The Emperor — who after his abdication had returned to his former headquarters at Mohileff — was now styled ‘Colonel’ Romanoff, according to his official rank in the army. On March [9] he was brought to Tsarskoe, where he and the Empress were placed under arrest. When the news of his abdication had first reached the palace the Empress had refused to credit it… But, when the first shock was over, she behaved with wonderful dignity and courage. ‘I am now only a nursing sister,’ she said. … Though, during their stay at Tsarskoe, Their Majesties were under constant guard, and could not even walk in their private garden without being stared at by a little crowd of curious spectators who watched them through the park railings, they were spared any ill-treatment. Special measures for their protection were taken by Kerensky, as at one moment the extremists, who clamoured for their punishment, had threatened to seize them and to imprison them in the fortress.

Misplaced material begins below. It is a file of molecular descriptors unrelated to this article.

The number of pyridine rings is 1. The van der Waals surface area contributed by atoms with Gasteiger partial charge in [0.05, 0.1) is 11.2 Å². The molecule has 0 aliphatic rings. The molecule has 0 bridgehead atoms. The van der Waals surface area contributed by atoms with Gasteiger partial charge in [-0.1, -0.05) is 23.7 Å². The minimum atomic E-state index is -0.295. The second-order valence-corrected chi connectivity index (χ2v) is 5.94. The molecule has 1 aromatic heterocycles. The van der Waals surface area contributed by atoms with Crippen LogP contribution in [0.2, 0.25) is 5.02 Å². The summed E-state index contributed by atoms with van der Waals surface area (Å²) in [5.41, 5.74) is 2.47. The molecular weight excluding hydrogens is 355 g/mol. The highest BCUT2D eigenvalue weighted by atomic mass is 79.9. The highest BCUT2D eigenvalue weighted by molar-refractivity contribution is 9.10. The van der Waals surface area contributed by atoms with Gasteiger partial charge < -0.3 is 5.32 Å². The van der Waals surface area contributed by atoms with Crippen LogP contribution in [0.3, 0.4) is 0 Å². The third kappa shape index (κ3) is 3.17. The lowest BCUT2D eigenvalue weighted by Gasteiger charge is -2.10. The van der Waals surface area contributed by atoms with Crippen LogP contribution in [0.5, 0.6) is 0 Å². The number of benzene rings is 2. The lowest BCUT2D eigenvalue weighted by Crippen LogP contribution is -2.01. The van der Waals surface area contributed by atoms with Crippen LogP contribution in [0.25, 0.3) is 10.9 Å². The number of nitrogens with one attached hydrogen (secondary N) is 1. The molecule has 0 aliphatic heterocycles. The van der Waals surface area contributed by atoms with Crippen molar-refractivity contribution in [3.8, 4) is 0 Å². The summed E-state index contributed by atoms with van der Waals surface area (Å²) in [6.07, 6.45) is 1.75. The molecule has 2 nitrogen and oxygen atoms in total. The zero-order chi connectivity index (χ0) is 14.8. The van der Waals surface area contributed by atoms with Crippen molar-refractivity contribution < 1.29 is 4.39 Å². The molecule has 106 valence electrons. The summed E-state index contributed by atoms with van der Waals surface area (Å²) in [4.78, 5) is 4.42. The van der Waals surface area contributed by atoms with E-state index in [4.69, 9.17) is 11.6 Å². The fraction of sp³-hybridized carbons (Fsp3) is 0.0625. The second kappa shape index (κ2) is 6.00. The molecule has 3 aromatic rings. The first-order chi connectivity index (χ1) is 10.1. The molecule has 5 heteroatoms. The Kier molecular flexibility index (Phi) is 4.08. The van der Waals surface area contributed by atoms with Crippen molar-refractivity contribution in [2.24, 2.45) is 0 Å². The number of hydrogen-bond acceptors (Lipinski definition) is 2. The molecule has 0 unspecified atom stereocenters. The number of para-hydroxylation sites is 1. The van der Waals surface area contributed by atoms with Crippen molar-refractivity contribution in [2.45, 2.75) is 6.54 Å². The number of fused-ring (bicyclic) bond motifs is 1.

(Sir George Buchanan, My Mission to Russia, London 1923)

Report in the Manchester Guardian 
M. Kerensky, one of the Russian Socialist leaders and the new Minister of Justice, in an interview with the ‘Daily Chronicle’s’ Petrograd correspondent, said: — ‘I must tell you frankly that we Russian Democrats have been latterly rather worried about England, because of the close relations between your Government and the corrupt Government we had. But now, thank God, that is over, and our deep, strong feeling for England as the champion of liberty will come into its own again.’
(The Manchester Guardian, ‘Russian Democrats and Britain’, 22 [9] March 1917)

Sir George Buchanan, British Ambassador to the Imperial Court
The United States Ambassador was the first to recognise the Provisional Government officially on March [9], an achievement of which he was always very proud. I had, unfortunately, been laid up for a few days with a bad chill, and it was only on the afternoon of the [11th] that I was allowed to get up and go with my French and Italian colleagues to the Ministry, where Prince Lvoff and all the members of his Government were waiting to receive us. 
(Sir George Buchanan, My Mission to Russia, London 1923)